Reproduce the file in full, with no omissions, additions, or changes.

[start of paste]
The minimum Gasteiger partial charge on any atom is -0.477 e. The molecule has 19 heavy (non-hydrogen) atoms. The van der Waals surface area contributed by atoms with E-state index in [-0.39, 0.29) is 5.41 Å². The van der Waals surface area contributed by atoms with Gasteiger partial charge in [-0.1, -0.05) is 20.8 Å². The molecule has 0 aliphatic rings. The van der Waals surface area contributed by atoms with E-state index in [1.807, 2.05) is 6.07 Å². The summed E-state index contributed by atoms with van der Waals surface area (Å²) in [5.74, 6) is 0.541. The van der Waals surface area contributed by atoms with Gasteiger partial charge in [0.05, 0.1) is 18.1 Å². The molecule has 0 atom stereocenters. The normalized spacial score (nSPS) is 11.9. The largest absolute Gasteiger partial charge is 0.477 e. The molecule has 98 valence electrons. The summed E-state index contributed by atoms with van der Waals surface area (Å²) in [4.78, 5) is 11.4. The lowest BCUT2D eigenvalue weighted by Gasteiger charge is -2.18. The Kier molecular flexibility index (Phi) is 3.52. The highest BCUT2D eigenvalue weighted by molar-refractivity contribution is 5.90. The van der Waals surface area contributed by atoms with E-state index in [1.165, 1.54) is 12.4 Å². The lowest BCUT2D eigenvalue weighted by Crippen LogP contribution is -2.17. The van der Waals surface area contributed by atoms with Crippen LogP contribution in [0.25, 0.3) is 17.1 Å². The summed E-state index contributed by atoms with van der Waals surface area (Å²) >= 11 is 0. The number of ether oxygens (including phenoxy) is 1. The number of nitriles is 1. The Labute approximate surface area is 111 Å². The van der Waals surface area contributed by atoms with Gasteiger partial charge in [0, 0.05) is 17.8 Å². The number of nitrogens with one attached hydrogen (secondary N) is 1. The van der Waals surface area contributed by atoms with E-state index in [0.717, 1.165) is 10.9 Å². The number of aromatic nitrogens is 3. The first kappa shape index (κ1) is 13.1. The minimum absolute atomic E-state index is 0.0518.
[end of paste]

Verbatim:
The minimum Gasteiger partial charge on any atom is -0.477 e. The molecule has 19 heavy (non-hydrogen) atoms. The van der Waals surface area contributed by atoms with E-state index in [-0.39, 0.29) is 5.41 Å². The van der Waals surface area contributed by atoms with Gasteiger partial charge in [-0.1, -0.05) is 20.8 Å². The molecule has 0 aliphatic rings. The van der Waals surface area contributed by atoms with E-state index in [1.807, 2.05) is 6.07 Å². The summed E-state index contributed by atoms with van der Waals surface area (Å²) in [5.74, 6) is 0.541. The van der Waals surface area contributed by atoms with Gasteiger partial charge in [0.05, 0.1) is 18.1 Å². The molecule has 0 atom stereocenters. The normalized spacial score (nSPS) is 11.9. The largest absolute Gasteiger partial charge is 0.477 e. The molecule has 98 valence electrons. The summed E-state index contributed by atoms with van der Waals surface area (Å²) in [4.78, 5) is 11.4. The lowest BCUT2D eigenvalue weighted by Gasteiger charge is -2.18. The Kier molecular flexibility index (Phi) is 3.52. The highest BCUT2D eigenvalue weighted by molar-refractivity contribution is 5.90. The van der Waals surface area contributed by atoms with E-state index in [1.165, 1.54) is 12.4 Å². The lowest BCUT2D eigenvalue weighted by Crippen LogP contribution is -2.17. The van der Waals surface area contributed by atoms with Crippen LogP contribution in [0.25, 0.3) is 17.1 Å². The summed E-state index contributed by atoms with van der Waals surface area (Å²) >= 11 is 0. The number of ether oxygens (including phenoxy) is 1. The number of nitriles is 1. The Labute approximate surface area is 111 Å². The van der Waals surface area contributed by atoms with Gasteiger partial charge in [0, 0.05) is 17.8 Å². The number of nitrogens with one attached hydrogen (secondary N) is 1. The van der Waals surface area contributed by atoms with E-state index in [0.717, 1.165) is 10.9 Å². The number of aromatic nitrogens is 3. The first kappa shape index (κ1) is 13.1. The minimum absolute atomic E-state index is 0.0518.